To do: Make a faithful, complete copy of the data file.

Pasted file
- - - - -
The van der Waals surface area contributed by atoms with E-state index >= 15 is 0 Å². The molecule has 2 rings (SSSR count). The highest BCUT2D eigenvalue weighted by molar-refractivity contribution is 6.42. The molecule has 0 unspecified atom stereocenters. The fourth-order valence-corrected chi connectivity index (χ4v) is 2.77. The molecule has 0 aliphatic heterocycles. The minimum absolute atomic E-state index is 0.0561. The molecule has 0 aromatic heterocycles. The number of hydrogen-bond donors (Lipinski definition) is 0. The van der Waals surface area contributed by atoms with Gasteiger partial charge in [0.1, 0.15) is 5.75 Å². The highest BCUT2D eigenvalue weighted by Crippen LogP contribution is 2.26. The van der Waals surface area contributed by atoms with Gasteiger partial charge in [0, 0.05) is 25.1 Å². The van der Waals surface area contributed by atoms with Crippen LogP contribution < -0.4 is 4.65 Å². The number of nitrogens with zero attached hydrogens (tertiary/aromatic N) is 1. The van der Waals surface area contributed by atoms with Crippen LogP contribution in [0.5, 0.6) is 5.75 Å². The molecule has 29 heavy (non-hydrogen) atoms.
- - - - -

The van der Waals surface area contributed by atoms with E-state index >= 15 is 0 Å². The molecule has 2 rings (SSSR count). The highest BCUT2D eigenvalue weighted by molar-refractivity contribution is 6.42. The molecule has 0 unspecified atom stereocenters. The fourth-order valence-corrected chi connectivity index (χ4v) is 2.77. The molecule has 0 aliphatic heterocycles. The minimum absolute atomic E-state index is 0.0561. The molecule has 0 aromatic heterocycles. The number of hydrogen-bond donors (Lipinski definition) is 0. The van der Waals surface area contributed by atoms with Gasteiger partial charge in [0.1, 0.15) is 5.75 Å². The highest BCUT2D eigenvalue weighted by Crippen LogP contribution is 2.26. The van der Waals surface area contributed by atoms with Gasteiger partial charge in [0, 0.05) is 25.1 Å². The van der Waals surface area contributed by atoms with Crippen LogP contribution < -0.4 is 4.65 Å². The number of nitrogens with zero attached hydrogens (tertiary/aromatic N) is 1. The van der Waals surface area contributed by atoms with Crippen LogP contribution in [0.5, 0.6) is 5.75 Å². The molecule has 29 heavy (non-hydrogen) atoms.